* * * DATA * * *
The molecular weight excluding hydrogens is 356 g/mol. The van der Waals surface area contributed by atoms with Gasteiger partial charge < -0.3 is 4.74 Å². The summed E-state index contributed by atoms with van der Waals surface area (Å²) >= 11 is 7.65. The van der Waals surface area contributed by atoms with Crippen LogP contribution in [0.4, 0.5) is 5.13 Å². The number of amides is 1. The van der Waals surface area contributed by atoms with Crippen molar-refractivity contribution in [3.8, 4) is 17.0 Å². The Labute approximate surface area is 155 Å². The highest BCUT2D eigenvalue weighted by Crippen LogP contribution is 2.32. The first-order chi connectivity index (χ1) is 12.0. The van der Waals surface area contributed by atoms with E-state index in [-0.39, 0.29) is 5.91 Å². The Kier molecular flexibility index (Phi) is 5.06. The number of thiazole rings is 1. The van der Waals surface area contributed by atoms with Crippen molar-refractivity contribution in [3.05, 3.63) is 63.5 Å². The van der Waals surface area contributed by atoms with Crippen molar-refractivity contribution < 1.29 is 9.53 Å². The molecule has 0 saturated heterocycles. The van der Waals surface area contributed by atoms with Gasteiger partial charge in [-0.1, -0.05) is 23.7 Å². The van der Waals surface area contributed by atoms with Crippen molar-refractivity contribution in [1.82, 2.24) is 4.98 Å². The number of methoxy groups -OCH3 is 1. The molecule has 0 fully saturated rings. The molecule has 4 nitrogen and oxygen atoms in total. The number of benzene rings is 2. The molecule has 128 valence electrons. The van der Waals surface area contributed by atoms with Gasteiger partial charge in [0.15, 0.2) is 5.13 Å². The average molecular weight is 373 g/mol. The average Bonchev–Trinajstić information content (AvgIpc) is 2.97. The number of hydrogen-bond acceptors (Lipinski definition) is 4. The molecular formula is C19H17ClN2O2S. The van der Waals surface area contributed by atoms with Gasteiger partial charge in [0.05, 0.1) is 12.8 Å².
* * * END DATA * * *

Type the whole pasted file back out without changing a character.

The molecular weight excluding hydrogens is 356 g/mol. The van der Waals surface area contributed by atoms with Gasteiger partial charge < -0.3 is 4.74 Å². The summed E-state index contributed by atoms with van der Waals surface area (Å²) >= 11 is 7.65. The van der Waals surface area contributed by atoms with Crippen LogP contribution in [0.4, 0.5) is 5.13 Å². The number of amides is 1. The van der Waals surface area contributed by atoms with Crippen molar-refractivity contribution in [3.8, 4) is 17.0 Å². The Labute approximate surface area is 155 Å². The highest BCUT2D eigenvalue weighted by Crippen LogP contribution is 2.32. The first-order chi connectivity index (χ1) is 12.0. The van der Waals surface area contributed by atoms with E-state index in [-0.39, 0.29) is 5.91 Å². The Kier molecular flexibility index (Phi) is 5.06. The number of thiazole rings is 1. The van der Waals surface area contributed by atoms with Crippen molar-refractivity contribution in [3.05, 3.63) is 63.5 Å². The van der Waals surface area contributed by atoms with Crippen molar-refractivity contribution < 1.29 is 9.53 Å². The molecule has 0 saturated heterocycles. The van der Waals surface area contributed by atoms with Gasteiger partial charge in [-0.1, -0.05) is 23.7 Å². The van der Waals surface area contributed by atoms with Crippen molar-refractivity contribution in [1.82, 2.24) is 4.98 Å². The number of methoxy groups -OCH3 is 1. The molecule has 0 fully saturated rings. The molecule has 4 nitrogen and oxygen atoms in total. The number of benzene rings is 2. The molecule has 128 valence electrons. The van der Waals surface area contributed by atoms with Gasteiger partial charge in [0.15, 0.2) is 5.13 Å². The average molecular weight is 373 g/mol. The average Bonchev–Trinajstić information content (AvgIpc) is 2.97. The number of hydrogen-bond acceptors (Lipinski definition) is 4. The molecular formula is C19H17ClN2O2S. The van der Waals surface area contributed by atoms with Gasteiger partial charge in [0.05, 0.1) is 12.8 Å².